Cost of Discipleship

Jesus sent his Twelve Disciples to proclaim the kingdom throughout the region. In the Gospel of Mark, his instructions to them are followed by the execution of John the Baptist. His death prepares the reader for the rejection that inevitably results whenever any disciple follows Jesus of Nazareth no matter the cost.

To walk in his footsteps, the disciple must first count the cost to have any hope of seeing the journey through to the end. Discipleship comes with great personal cost.

Counting Costs - Photo by Towfiqu barbhuiya on Unsplash
[Photo by Towfiqu barbhuiya on Unsplash]

He sent the disciples to proclaim the arrival of the “
Kingdom of God,” cast out demons, and pray for the sick, and he gave them his authority to do so. Just as he was the representative of the Father, so the Twelve Disciples became his envoys to Israel - (Mark 6:7-13).

He summoned the twelve and began to send them out two by two.” This is in accord with the Mosaic Law that requires that a man’s testimony be corroborated by two or more witnesses. They would do more than simply teach religious principles. In effect, they were witnesses to how the Jewish people responded to their Messiah and his offer of the Kingdom - (Deuteronomy 19:15).

Jesus “began to send them forth.” The Greek verb translated as “began” indicated that he sent them to preach on more than one occasion.  The term apostellō or “send forth” is related to the noun apostolos from which the term “apostle” is derived. They were to “put on sandals…do not put on two tunics.” The description refers to the inner garment worn beneath their outer cloaks.

The items they were to carry - staff, belt, sandals, tunic - corresponded to the instructions given to Israel on the night of Passover in Egypt - “In this manner, you shall eat it: your loins girded, your sandals on your feet, and your staff in your hand; and you shall eat it in haste. It is Yahweh's Passover” - (Exodus 12:11).

The Twelve were to announce something of far more importance than the original exodus from Egypt. Like the ancient Israelites, they must not be encumbered with anything that might impede their journey. Just as there was urgency in Israel’s flight from Egypt, so there was urgency in their mission to proclaim the Kingdom in the villages of Galilee.

And shake off the dust under your feet for a witness.” It was the common practice of devout Jews when traveling through Gentile lands to shake the dust off their feet when they arrived home so no “unclean” pagan soil would pollute the land of Israel. When the disciples did this, it was tantamount to declaring that the offending Jewish village was Gentile territory and ritually unclean.

With the arrival of the Messiah, there could be no presumption of salvation based on geography or ethnicity. How one responded to Jesus and his message determined inclusion in or exclusion from the covenant people of God.

HEROD AND JOHN


The Gospel of Mark inserts the story of the execution of John the Baptist between the sending of the Twelve and their return. His unjust death provides an example of the cost of becoming a disciple - (Mark 6:14-29).

Herod Antipas was one of the sons of Herod the Great, the ruler of Galilee and Peræa, and the vassal of Rome. As the local ruler appointed by Rome, he had the authority to execute prisoners convicted of capital crimes in his jurisdiction.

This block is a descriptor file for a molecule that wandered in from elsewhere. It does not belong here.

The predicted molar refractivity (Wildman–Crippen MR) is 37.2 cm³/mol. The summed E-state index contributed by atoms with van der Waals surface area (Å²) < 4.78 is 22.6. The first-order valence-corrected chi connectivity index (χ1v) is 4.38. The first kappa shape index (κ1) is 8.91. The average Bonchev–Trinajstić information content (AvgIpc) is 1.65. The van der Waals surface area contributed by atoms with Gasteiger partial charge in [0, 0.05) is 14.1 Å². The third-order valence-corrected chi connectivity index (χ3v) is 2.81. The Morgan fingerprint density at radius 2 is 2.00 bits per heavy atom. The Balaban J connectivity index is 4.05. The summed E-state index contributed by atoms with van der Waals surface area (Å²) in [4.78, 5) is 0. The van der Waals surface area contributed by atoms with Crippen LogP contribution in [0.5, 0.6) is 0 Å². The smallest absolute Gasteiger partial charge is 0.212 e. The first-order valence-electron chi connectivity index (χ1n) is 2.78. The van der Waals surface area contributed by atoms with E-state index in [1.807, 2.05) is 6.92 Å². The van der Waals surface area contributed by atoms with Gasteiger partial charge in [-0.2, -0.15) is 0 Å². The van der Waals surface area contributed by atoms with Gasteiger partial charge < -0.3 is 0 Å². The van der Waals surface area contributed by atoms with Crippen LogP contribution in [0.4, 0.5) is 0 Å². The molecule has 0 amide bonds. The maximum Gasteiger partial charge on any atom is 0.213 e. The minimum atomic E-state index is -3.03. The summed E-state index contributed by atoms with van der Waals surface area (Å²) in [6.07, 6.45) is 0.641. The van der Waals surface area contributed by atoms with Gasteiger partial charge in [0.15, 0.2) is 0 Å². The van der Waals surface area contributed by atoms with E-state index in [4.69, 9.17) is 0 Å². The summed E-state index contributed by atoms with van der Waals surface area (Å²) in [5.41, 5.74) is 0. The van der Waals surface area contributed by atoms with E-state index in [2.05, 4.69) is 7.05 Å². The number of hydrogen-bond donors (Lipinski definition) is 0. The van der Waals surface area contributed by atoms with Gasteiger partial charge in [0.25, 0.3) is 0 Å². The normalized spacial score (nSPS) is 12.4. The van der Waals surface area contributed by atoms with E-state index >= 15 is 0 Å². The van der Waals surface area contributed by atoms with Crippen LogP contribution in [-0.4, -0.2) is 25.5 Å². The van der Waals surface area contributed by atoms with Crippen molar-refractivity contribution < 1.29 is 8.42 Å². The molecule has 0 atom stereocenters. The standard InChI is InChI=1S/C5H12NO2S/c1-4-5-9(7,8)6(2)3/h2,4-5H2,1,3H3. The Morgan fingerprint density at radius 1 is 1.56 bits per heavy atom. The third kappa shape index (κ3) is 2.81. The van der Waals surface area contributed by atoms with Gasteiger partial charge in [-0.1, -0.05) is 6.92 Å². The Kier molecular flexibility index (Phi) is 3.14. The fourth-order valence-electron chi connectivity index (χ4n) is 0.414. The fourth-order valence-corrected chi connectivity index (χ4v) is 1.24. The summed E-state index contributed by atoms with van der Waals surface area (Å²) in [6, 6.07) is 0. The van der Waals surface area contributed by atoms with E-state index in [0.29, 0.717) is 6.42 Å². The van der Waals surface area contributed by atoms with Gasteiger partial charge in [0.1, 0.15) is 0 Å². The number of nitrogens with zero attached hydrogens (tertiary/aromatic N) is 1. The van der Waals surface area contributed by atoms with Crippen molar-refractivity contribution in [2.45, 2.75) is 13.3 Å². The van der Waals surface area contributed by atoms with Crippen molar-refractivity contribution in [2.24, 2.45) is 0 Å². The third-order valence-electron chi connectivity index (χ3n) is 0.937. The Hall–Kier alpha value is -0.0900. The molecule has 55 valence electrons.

Herodias divorced the half-brother of Herod Antipas so she could marry him, a violation of the Mosaic regulations regarding incest. Though a wife could divorce her husband under Roman law, the Mosaic Law did not allow a wife to initiate divorce proceedings against her husband. In the eyes of the Baptist, Herodias was still married to the half-brother of Antipas, making her an adulteress - (Leviticus 18:16, 20:21).

The daughter of Herodias is unnamed in the passage in Mark. But the Jewish historian Josephus identified her as ‘Salome,’ the daughter of Herodias and her first husband.

The execution of John foreshadowed the death of Jesus. Like John, he was executed by the representative of Rome. Like Herod, Pontius Pilate would hesitate to kill him since he knew Jesus was a righteous man, yet he would do so anyway. Like the Temple authorities who demanded Christ’s death and manipulated the crowds to call for it, Herodias got her way through by manipulating her husband.

The disciples of John came for his body and buried him, just as Joseph of Arimathea would request the body of Jesus from Pilate, prepared it carefully, and buried him.

  • (Mark 6:30) – “And the apostles gathered themselves together to Jesus. And they told him all things, whatsoever they had done, and whatsoever they had taught.”

By embedding the death of John in his narrative, Mark links the mission of the Twelve Disciples with the opposition from the religious and political authorities in Jerusalem, both Roman and Jewish. The story highlights the hard truth that disciples of the Nazarene must be willing to follow in his footsteps even when doing so leads to suffering and even unjust death.



RELATED POSTS:
  • His Path - (Jesus proclaimed a new political reality, the Kingdom of God, and it bears little resemblance to the political regimes and ideologies of the world)
  • To Follow the Lamb - (The Messiah of Israel submitted to the way of the Cross and summoned his disciples to follow his example in their daily lives)
  • Embracing the Cross - (To be the Messiah entailed suffering and death for others, and Jesus summoned his disciples to follow his example – Mark 8:31)

Comments

POPULAR POSTS

Ekklésia - Assembly of God

Going on to Perfection